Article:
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Higher oil prices are letting North American oil and gas companies dodge bankruptcy announcements, according to an analysis conducted by the Dallas-based law firm Haynes and Boone.
This year, only 20 companies on the continent have declared bankruptcy—there were three times more than that last year.
So far, the oil price crash of 2014 has caused 134 oil exploration and production companies to go under so far, but prices have risen above $60 a barrel this year, buying some underperforming companies times to shape up.
Oil field services companies still face the brunt of the price bust, with 43 of them declaring bankruptcy this year. Still, that’s an improvement from 71 bankruptcies last year.
Haynes and Boone says 310 oil producers, oil field services companies, and midstream firms have gone under since the top of 2015, just months after the initial crash.
North American shale oil and gas companies have proven that they can adapt their business model through the lower crude oil prices cycle. Now, American shale producers might have to adjust their financial strategy when the Federal Reserve (Fed) raises interest rates.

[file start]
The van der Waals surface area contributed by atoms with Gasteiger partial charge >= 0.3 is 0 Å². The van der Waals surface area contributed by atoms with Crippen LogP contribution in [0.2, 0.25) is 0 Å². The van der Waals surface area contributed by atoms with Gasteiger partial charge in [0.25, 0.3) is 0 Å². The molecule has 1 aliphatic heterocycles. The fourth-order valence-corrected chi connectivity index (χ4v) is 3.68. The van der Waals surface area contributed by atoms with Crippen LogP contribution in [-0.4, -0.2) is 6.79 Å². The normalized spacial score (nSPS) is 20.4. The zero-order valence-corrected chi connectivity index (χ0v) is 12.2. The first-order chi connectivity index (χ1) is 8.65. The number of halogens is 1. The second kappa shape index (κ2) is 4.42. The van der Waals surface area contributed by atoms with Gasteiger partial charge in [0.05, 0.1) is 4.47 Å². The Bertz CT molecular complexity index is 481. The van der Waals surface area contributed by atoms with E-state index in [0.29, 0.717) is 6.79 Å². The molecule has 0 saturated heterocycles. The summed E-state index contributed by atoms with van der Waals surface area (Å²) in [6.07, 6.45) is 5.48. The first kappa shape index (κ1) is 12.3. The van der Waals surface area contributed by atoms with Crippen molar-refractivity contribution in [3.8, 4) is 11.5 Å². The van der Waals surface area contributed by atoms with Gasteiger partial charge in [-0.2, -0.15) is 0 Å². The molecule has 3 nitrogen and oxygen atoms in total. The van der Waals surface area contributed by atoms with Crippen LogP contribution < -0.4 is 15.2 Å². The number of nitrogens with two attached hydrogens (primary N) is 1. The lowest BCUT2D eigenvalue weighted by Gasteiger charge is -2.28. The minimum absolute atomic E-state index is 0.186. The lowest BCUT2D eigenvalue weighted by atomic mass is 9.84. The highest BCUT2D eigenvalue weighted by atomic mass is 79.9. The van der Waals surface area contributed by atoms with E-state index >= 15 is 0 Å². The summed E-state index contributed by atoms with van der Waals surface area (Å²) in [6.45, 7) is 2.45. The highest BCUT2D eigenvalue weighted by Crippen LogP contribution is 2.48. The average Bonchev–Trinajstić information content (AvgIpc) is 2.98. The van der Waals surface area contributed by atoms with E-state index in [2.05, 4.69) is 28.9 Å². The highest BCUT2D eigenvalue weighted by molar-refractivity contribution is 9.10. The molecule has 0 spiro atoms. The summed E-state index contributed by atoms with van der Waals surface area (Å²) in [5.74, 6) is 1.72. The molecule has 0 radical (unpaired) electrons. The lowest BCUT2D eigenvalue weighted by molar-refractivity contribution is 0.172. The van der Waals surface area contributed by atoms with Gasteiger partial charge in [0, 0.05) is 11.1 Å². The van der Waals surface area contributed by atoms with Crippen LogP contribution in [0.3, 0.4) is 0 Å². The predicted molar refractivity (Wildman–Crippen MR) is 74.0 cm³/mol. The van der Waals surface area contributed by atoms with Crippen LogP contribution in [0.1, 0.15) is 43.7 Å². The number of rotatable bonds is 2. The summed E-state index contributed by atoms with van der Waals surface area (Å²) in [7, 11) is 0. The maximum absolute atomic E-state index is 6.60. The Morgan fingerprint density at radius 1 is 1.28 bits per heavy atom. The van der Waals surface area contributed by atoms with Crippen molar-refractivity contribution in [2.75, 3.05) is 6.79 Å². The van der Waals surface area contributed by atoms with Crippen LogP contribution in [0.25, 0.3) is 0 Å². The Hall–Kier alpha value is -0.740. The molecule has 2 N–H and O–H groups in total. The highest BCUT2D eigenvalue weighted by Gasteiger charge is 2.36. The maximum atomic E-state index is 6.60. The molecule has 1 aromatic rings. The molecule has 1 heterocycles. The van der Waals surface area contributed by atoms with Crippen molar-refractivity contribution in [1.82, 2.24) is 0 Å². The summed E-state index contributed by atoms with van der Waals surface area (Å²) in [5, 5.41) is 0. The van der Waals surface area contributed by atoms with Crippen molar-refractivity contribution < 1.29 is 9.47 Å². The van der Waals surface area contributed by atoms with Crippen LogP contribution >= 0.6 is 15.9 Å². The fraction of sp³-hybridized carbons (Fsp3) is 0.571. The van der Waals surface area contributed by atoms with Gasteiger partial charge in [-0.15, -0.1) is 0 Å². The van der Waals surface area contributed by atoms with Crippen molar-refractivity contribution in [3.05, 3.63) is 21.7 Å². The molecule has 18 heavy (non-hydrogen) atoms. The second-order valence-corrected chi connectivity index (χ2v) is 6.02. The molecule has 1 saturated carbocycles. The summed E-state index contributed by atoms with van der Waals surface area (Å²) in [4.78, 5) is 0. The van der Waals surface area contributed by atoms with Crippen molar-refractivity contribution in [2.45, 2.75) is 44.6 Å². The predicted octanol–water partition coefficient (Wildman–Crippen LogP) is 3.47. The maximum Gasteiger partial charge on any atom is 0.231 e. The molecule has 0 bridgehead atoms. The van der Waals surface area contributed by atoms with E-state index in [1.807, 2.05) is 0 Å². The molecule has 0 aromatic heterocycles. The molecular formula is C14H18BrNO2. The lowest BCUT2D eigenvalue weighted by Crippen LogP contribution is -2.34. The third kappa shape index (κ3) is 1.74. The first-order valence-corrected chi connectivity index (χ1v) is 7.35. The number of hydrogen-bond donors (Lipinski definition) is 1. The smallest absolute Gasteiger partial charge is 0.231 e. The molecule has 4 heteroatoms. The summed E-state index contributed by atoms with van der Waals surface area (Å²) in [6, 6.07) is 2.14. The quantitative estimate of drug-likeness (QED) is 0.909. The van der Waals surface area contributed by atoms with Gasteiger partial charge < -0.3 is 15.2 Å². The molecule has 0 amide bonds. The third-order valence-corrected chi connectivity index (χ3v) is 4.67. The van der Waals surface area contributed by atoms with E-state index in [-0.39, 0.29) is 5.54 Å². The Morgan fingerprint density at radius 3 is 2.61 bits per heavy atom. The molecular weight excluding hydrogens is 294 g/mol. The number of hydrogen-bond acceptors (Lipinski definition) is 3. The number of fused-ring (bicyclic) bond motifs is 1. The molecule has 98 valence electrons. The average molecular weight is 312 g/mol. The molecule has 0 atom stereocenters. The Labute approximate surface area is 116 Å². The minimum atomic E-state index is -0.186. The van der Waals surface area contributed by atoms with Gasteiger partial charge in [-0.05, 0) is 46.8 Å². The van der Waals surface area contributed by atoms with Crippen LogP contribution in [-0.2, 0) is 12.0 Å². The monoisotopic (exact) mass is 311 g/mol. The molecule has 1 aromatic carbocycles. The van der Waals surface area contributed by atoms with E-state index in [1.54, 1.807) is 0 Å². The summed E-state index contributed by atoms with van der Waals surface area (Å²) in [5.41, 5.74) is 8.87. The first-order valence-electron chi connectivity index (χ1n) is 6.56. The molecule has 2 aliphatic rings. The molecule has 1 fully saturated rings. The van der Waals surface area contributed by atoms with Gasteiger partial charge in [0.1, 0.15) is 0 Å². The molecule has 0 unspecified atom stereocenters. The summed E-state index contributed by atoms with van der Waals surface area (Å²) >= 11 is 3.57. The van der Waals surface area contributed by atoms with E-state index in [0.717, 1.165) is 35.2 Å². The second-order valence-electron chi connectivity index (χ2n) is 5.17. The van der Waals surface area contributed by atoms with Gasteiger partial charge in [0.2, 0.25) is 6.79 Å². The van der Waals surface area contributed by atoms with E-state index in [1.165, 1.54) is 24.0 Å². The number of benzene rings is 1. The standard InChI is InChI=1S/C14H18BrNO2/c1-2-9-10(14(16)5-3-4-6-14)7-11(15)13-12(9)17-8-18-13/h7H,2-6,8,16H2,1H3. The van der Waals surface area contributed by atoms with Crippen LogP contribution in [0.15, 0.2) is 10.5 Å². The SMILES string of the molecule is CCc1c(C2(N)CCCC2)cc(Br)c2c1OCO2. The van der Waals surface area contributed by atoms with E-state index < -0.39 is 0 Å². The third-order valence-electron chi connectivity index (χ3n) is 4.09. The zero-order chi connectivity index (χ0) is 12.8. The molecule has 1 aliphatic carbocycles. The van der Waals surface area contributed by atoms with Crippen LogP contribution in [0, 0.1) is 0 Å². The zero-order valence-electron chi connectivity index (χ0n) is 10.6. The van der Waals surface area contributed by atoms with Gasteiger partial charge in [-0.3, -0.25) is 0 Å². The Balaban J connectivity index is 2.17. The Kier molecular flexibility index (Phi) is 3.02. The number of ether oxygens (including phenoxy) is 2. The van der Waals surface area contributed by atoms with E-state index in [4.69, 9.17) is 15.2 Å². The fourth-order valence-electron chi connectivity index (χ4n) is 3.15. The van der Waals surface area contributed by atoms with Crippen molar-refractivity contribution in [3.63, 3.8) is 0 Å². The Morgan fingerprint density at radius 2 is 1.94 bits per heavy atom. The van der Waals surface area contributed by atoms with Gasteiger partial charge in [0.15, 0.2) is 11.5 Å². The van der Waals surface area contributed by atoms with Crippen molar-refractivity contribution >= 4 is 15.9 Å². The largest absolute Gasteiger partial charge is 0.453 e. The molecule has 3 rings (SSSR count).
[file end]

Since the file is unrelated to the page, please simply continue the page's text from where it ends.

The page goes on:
U.S. shale oil production has increased multifold to 4.25 million bpd in 2016. The rapid growth in nonconventional production methods (fracking) bloated soon after U.S. interest rates tumbled to record lows—making money very cheap and readily available to be pumped into any projects returning figures higher than the depressed cost of borrowing, even with oil prices trading below $60 per barrel since July 2015.
The cost of doing oil business is poised to rise along with the Fed’s inevitable campaign toward ‘rate normalization’ in the world’s largest economy, as it continues to show signs of growth following its rising inflation figures.
By Zainab Calcuttawala for Oilprice.com
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Zainab Calcuttawala is an American journalist based in Morocco. She completed her undergraduate coursework at the University of Texas at Austin (Hook’em) and reports on…